The Puritan View of the Sabbath - 2
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Contained in the Moral Law

In the last issue we surveyed how the Puritans understood the relationship between the Sabbath of Genesis 2 and our weekly day of rest.  By grounding the weekly Sabbath in Genesis 2, the Puritans demonstrated that it was not simply a law for the Old Testament church but is for the church from the creation of man to the end of time.  In this article, we go a step further and survey how they understood the fourth commandment.

The Puritans insisted that since the command concerning the sanctification of the Sabbath was included in the Ten Commandments it is a moral law. The Decalogue as a whole is a summary of the moral law which is perpetually binding on all of mankind, not just Old Testament Israel. Therefore its individual commands must also be morally binding on everyone.  Regarding the morality of the fourth commandment, James Usher observed: first, to take away the fourth from the moral law, would reduce the commands to nine, “which is contrary to God’s word, (Deut. iv. 13)”; second, “this commandment … was written by the finger of God, … whereas no part of the ceremonial law was; and third, “it was written in tables of stone … to signify … [the] perpetuity of this command.”1 John Willison adds that the tables were placed in the ark, as a sign of the perpetual, holy demands of God.2  Furthermore, the Fourth commandment is positioned at the heart of the Decalogue and contains more grounds than the other commandments. It is also is pressed more and expressed in both a positive and negative command.3  Given this position in the decalogue, the command for a day of rest could not be dismissed or spiritualised by the Puritans.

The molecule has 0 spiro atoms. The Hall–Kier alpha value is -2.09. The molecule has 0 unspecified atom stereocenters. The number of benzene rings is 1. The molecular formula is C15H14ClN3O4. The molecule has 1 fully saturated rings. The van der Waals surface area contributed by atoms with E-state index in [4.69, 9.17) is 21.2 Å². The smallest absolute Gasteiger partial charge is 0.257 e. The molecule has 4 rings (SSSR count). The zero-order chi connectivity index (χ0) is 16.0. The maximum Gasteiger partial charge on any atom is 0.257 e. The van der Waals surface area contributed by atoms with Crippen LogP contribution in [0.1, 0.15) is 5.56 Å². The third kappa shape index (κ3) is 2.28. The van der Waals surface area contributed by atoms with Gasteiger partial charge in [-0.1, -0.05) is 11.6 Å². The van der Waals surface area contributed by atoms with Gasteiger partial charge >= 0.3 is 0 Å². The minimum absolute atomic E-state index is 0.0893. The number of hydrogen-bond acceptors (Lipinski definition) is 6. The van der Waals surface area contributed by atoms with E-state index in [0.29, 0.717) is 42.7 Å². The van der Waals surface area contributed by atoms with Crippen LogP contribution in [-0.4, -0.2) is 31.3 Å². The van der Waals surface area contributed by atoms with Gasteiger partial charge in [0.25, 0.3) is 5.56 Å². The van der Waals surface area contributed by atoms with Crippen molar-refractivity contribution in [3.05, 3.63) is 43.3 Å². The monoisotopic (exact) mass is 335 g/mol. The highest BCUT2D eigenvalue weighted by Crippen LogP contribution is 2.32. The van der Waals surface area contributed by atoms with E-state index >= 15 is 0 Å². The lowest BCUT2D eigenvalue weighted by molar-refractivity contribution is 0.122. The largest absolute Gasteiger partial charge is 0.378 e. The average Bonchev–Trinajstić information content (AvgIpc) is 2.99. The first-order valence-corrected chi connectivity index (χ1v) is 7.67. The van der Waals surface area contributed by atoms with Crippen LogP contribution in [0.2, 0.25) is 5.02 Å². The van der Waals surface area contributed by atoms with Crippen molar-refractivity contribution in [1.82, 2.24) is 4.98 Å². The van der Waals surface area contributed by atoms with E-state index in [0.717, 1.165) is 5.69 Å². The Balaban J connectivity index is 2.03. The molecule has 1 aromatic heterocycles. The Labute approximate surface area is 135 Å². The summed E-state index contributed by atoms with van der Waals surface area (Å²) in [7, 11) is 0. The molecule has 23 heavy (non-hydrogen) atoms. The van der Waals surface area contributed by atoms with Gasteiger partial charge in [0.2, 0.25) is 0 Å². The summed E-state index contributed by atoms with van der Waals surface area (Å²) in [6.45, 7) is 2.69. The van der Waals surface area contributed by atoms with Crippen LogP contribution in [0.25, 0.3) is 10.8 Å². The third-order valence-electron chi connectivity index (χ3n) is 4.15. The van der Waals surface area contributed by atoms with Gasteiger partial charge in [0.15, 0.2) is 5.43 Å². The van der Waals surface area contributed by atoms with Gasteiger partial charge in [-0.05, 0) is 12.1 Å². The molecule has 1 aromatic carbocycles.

Yet, the Puritans did allow for some ceremonial elements in the Old Testament Sabbath.  Though the kernel was moral, there was a ceremonial husk surrounding it.  Greenham considers Saturday observance as a ceremonial element, while the moral principle is one day in seven.  The curse and rigour of the law, the ceremonies prescribed on the day, and the observance from sundown till sundown are all appendices to the moral substance.4 Thomas Shepard defines the moral principles as: a time for worship, a day, and “a seventh day determined.”5

This view on the morality of the Sabbath embroiled the Puritans in debate with those Anglicans who differed from them.  The point of difficulty was that moral law must be a reflection of the natural law. Natural law is known by all, regardless if they have God’s word, and is grounded in the character of God.  However, the Sabbath can only be known by divine revelation, and even if it was given to Adam, it was given after, not when, he was created.  Therefore some Anglicans concluded it was based on the arbitrary will of God, and not perpetually binding.